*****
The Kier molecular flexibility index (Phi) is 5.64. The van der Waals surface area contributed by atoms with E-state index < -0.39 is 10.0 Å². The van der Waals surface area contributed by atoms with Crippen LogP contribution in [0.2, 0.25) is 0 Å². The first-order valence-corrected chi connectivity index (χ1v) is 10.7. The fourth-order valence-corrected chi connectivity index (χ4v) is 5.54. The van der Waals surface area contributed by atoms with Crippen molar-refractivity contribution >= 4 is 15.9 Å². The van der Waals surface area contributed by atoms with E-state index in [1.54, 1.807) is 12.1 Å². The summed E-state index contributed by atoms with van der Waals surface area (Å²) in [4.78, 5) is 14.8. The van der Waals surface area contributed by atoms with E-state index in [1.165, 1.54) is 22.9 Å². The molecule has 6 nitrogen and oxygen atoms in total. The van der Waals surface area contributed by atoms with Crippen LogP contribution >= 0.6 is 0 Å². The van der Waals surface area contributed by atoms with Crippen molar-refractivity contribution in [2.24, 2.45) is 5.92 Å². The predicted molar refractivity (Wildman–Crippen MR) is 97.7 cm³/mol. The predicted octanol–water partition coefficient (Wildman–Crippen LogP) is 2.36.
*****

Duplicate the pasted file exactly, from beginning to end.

The Kier molecular flexibility index (Phi) is 5.64. The van der Waals surface area contributed by atoms with E-state index < -0.39 is 10.0 Å². The van der Waals surface area contributed by atoms with Crippen LogP contribution in [0.2, 0.25) is 0 Å². The first-order valence-corrected chi connectivity index (χ1v) is 10.7. The fourth-order valence-corrected chi connectivity index (χ4v) is 5.54. The van der Waals surface area contributed by atoms with Crippen molar-refractivity contribution >= 4 is 15.9 Å². The van der Waals surface area contributed by atoms with E-state index in [1.54, 1.807) is 12.1 Å². The summed E-state index contributed by atoms with van der Waals surface area (Å²) in [4.78, 5) is 14.8. The van der Waals surface area contributed by atoms with E-state index in [1.165, 1.54) is 22.9 Å². The molecule has 6 nitrogen and oxygen atoms in total. The van der Waals surface area contributed by atoms with Crippen LogP contribution >= 0.6 is 0 Å². The van der Waals surface area contributed by atoms with Crippen molar-refractivity contribution in [2.24, 2.45) is 5.92 Å². The predicted molar refractivity (Wildman–Crippen MR) is 97.7 cm³/mol. The predicted octanol–water partition coefficient (Wildman–Crippen LogP) is 2.36.